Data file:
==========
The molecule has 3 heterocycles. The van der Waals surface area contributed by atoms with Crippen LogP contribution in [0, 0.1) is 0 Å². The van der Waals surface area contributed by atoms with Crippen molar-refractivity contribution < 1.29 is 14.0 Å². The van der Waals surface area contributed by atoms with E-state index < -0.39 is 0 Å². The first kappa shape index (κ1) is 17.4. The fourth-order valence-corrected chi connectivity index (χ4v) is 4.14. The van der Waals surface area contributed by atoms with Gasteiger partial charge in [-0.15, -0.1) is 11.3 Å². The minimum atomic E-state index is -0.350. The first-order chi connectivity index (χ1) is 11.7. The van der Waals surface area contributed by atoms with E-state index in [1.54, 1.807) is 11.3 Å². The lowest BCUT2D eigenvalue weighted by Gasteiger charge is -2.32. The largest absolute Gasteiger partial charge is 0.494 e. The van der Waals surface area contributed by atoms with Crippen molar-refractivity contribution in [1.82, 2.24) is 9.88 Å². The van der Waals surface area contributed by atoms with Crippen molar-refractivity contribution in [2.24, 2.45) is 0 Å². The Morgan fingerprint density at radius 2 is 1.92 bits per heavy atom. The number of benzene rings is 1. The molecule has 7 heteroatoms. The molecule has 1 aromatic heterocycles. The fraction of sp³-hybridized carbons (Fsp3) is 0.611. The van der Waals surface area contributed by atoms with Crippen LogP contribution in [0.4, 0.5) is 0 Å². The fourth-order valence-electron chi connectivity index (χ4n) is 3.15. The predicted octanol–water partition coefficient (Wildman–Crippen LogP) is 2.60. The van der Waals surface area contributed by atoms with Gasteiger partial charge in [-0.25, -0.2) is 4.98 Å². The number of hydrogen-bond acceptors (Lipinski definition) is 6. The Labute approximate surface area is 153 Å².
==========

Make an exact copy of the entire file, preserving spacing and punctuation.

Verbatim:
The molecule has 3 heterocycles. The van der Waals surface area contributed by atoms with Crippen LogP contribution in [0, 0.1) is 0 Å². The van der Waals surface area contributed by atoms with Crippen molar-refractivity contribution < 1.29 is 14.0 Å². The van der Waals surface area contributed by atoms with E-state index < -0.39 is 0 Å². The first kappa shape index (κ1) is 17.4. The fourth-order valence-corrected chi connectivity index (χ4v) is 4.14. The van der Waals surface area contributed by atoms with Gasteiger partial charge in [-0.15, -0.1) is 11.3 Å². The minimum atomic E-state index is -0.350. The first-order chi connectivity index (χ1) is 11.7. The van der Waals surface area contributed by atoms with E-state index in [1.54, 1.807) is 11.3 Å². The lowest BCUT2D eigenvalue weighted by Gasteiger charge is -2.32. The largest absolute Gasteiger partial charge is 0.494 e. The van der Waals surface area contributed by atoms with Crippen molar-refractivity contribution in [1.82, 2.24) is 9.88 Å². The van der Waals surface area contributed by atoms with Crippen molar-refractivity contribution in [2.24, 2.45) is 0 Å². The Morgan fingerprint density at radius 2 is 1.92 bits per heavy atom. The number of benzene rings is 1. The molecule has 7 heteroatoms. The molecule has 1 aromatic heterocycles. The fraction of sp³-hybridized carbons (Fsp3) is 0.611. The van der Waals surface area contributed by atoms with Crippen LogP contribution in [0.4, 0.5) is 0 Å². The fourth-order valence-electron chi connectivity index (χ4n) is 3.15. The predicted octanol–water partition coefficient (Wildman–Crippen LogP) is 2.60. The van der Waals surface area contributed by atoms with Gasteiger partial charge in [-0.25, -0.2) is 4.98 Å². The number of hydrogen-bond acceptors (Lipinski definition) is 6. The Labute approximate surface area is 153 Å².